GE,GE Capital: Parting Company?

Will the Obama administration's reforms of the financial system hurt retailers and manufacturers with lending arms?

The talk had become so fevered that on June 22nd Jeffrey Immelt, General Electric’s embattled boss, sent out a memo to all staff to quash it. “GE is and will remain committed to GE Capital,” he insisted. These words of reassurance were prompted by the financial-reform plan the Obama administration had unveiled earlier in the month, which many saw as heralding the dismemberment of America’s biggest conglomerate, with interests from nuclear power to financial services.

GE is not the only company in the line of fire. An array of retailers and manufacturers that provide customers with loans for purchases, from Target to Harley-Davidson, also face threats to their business if the proposed legislation makes it through Congress. That, as Mr. Immelt pointed out in his memo, is a big if: “it is very early in the process, and Congress will now spend months reviewing and drafting legislation.” During that period, GE will doubtless deploy its huge lobbying clout to argue that it should be left alone.

The administration’s proposals pose two main concerns for GE, of which much the greatest is the implication that GE Capital, the firm’s vast finance arm, would be considered a “Tier 1″ bank, meaning one that is so big and systemically important that it should be subjected to especially thorough scrutiny and tight controls. Restrictions on the industrial activities of such banks might force it and the rest of GE to part company.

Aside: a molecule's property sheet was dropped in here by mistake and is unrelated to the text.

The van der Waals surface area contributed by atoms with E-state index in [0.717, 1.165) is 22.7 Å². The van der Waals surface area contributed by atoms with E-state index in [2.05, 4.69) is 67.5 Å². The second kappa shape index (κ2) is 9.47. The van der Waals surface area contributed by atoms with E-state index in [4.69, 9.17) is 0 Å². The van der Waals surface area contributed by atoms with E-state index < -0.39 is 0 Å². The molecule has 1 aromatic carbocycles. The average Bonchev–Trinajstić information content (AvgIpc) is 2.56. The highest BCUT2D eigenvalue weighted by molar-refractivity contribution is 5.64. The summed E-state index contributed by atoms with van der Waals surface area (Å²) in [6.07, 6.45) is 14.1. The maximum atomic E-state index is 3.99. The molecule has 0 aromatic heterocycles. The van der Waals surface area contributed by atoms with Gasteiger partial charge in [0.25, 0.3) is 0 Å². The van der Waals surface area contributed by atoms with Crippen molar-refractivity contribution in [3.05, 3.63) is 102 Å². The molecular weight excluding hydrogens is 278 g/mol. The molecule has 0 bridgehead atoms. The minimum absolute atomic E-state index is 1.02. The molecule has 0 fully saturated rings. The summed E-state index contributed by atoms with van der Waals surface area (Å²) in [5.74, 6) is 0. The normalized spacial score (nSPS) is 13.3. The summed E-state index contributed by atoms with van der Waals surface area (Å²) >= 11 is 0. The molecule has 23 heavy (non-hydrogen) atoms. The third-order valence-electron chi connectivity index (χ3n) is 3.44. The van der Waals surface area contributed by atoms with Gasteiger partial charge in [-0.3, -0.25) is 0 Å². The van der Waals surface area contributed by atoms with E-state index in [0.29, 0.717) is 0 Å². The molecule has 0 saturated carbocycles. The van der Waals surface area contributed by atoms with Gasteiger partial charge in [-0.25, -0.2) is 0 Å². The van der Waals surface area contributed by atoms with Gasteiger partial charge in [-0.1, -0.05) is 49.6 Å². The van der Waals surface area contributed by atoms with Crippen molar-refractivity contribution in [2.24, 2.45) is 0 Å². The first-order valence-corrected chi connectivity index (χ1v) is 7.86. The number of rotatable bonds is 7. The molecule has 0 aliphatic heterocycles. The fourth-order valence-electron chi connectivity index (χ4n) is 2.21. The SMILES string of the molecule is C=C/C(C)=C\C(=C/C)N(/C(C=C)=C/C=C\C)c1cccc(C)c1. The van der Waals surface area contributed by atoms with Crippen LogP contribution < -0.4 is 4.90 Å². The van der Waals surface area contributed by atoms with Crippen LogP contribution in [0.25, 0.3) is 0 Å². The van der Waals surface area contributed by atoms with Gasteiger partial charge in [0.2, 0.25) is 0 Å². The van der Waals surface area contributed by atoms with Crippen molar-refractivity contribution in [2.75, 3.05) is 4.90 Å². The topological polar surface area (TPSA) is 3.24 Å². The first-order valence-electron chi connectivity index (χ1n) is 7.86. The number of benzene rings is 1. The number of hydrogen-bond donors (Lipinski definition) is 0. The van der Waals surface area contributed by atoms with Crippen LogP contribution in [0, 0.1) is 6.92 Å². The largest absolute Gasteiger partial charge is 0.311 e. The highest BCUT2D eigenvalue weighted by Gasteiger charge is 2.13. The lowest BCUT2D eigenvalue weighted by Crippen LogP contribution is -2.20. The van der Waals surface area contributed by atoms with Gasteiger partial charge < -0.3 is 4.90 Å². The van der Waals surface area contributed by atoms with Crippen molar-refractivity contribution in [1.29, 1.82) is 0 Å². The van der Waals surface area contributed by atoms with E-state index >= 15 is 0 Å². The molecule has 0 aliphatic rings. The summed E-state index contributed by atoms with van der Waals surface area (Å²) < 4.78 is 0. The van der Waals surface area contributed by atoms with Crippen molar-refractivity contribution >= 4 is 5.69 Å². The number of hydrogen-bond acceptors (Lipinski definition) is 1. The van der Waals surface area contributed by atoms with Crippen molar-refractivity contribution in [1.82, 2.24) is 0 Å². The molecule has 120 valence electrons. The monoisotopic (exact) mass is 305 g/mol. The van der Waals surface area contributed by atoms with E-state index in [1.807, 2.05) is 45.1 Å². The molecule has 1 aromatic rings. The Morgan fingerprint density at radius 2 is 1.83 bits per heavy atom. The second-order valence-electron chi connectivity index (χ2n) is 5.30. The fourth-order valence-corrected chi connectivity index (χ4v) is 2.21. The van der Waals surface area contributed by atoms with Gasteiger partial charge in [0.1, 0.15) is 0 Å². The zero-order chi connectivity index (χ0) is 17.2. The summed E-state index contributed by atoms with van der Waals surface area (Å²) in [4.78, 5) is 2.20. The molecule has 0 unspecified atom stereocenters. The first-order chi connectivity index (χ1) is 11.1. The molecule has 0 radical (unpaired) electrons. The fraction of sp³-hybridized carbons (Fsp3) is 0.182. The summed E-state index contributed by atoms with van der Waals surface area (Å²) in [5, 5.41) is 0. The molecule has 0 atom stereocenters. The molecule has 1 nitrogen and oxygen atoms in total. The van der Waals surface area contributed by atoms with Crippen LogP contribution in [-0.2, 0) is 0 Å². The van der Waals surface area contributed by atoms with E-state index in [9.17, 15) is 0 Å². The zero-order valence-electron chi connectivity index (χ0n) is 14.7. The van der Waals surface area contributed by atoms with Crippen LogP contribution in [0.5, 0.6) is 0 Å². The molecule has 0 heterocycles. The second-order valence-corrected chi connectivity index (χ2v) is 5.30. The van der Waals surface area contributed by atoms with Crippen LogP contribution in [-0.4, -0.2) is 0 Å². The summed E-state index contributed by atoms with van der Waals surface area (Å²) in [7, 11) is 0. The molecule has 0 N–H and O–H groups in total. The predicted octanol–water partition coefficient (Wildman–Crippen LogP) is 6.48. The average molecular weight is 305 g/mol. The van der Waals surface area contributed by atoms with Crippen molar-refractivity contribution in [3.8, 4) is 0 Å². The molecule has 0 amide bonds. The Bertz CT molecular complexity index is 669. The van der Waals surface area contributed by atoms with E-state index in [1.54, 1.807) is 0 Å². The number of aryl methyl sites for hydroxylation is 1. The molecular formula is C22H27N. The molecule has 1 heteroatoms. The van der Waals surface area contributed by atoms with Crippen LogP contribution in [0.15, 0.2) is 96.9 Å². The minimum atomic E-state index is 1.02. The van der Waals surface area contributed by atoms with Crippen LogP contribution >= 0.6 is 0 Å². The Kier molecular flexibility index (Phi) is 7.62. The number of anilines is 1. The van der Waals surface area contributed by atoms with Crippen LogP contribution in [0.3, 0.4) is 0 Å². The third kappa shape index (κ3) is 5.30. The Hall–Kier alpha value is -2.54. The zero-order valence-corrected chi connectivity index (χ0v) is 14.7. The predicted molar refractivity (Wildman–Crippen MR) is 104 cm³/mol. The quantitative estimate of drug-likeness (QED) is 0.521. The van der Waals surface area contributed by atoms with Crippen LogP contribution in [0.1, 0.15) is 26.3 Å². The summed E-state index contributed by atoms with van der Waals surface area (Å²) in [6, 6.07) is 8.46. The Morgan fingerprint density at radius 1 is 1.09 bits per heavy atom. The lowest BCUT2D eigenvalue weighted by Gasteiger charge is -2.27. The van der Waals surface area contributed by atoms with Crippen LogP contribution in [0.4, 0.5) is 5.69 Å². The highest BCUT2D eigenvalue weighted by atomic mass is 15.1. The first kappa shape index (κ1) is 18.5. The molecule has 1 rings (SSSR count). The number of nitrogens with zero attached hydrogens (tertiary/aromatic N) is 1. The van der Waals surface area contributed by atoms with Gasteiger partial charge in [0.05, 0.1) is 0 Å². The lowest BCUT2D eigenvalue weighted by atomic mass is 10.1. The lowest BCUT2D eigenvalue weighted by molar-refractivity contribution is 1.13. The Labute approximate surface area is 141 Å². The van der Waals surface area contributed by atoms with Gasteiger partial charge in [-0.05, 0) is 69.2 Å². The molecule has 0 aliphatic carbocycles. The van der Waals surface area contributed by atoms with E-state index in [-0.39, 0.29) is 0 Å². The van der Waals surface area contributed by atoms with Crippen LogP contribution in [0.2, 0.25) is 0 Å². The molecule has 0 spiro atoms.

Mr. Immelt rejects this prescription on the grounds that the combination of commerce and finance within the firm played no part in the financial crisis. Indeed, GE argues that the strong cash flow from its industrial businesses-aircraft engines, power-supply equipment, and so forth-actually protected its financial operations during the credit crunch, when stand-alone financial firms suddenly found they could no longer raise funds.

But GE did have difficulties raising money, which led it to turn in October for (expensive) help to Warren Buffett, a celebrated investor. The firm says it did not need assistance obtaining short-term commercial loans, and only took part in the Federal Reserve’s emergency scheme to provide such lending to demonstrate its support for the concept. But its struggles certainly added to the general sense of panic at the time. Had GE failed, it would have done significant damage to the financial system and the wider economy. If companies such as General Motors and Chrysler are “too big too fail,” then so is GE Capital, let alone the conglomerate as a whole. And it makes little sense to regulate GE Capital differently from any other big, risk-taking nancial business.

It is not clear, however, that GE’s industrial businesses added to the systemic risk posed by GE Capital, or to the difficulty of regulating it. Nevertheless, given the way the political wind is blowing, GE Capital should expect to feel a heavier regulatory hand on its shoulder in future. It is also likely that GE Capital will find it more expensive to borrow for some time to come. That may well make being in financial services less attractive to its shareholders, who have already successfully pressed for a paring down of GE Capital, partly in response to the firm’s plunging share price during Mr. Immelt’s eight-year reign. Some want GE to get out of finance altogether.


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